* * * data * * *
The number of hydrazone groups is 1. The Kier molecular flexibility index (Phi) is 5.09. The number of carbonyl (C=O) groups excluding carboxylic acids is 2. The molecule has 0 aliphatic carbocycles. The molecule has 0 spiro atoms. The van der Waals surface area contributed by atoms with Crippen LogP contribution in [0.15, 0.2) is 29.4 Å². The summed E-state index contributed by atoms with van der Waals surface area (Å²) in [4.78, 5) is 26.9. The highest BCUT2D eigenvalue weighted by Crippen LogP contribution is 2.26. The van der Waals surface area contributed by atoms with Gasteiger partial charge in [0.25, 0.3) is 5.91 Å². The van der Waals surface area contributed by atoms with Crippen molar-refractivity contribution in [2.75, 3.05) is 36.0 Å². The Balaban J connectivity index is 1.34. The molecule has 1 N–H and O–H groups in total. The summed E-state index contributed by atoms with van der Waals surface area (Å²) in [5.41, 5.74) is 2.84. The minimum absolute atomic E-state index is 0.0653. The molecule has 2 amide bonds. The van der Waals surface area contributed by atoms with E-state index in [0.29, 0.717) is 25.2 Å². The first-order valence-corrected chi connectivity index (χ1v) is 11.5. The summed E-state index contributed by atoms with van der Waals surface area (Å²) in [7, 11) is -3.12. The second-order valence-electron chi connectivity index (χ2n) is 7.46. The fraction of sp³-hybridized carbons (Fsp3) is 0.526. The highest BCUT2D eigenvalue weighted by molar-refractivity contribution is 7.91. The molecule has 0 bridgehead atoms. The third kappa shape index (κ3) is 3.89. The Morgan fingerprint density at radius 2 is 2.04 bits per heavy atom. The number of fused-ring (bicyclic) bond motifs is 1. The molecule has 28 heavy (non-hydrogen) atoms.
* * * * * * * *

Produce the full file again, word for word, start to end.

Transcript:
The number of hydrazone groups is 1. The Kier molecular flexibility index (Phi) is 5.09. The number of carbonyl (C=O) groups excluding carboxylic acids is 2. The molecule has 0 aliphatic carbocycles. The molecule has 0 spiro atoms. The van der Waals surface area contributed by atoms with Crippen LogP contribution in [0.15, 0.2) is 29.4 Å². The summed E-state index contributed by atoms with van der Waals surface area (Å²) in [4.78, 5) is 26.9. The highest BCUT2D eigenvalue weighted by Crippen LogP contribution is 2.26. The van der Waals surface area contributed by atoms with Gasteiger partial charge in [0.25, 0.3) is 5.91 Å². The van der Waals surface area contributed by atoms with Crippen molar-refractivity contribution in [2.75, 3.05) is 36.0 Å². The Balaban J connectivity index is 1.34. The molecule has 1 N–H and O–H groups in total. The summed E-state index contributed by atoms with van der Waals surface area (Å²) in [5.41, 5.74) is 2.84. The minimum absolute atomic E-state index is 0.0653. The molecule has 2 amide bonds. The van der Waals surface area contributed by atoms with E-state index in [0.29, 0.717) is 25.2 Å². The first-order valence-corrected chi connectivity index (χ1v) is 11.5. The summed E-state index contributed by atoms with van der Waals surface area (Å²) in [7, 11) is -3.12. The second-order valence-electron chi connectivity index (χ2n) is 7.46. The fraction of sp³-hybridized carbons (Fsp3) is 0.526. The highest BCUT2D eigenvalue weighted by molar-refractivity contribution is 7.91. The molecule has 0 bridgehead atoms. The third kappa shape index (κ3) is 3.89. The Morgan fingerprint density at radius 2 is 2.04 bits per heavy atom. The number of fused-ring (bicyclic) bond motifs is 1. The molecule has 28 heavy (non-hydrogen) atoms.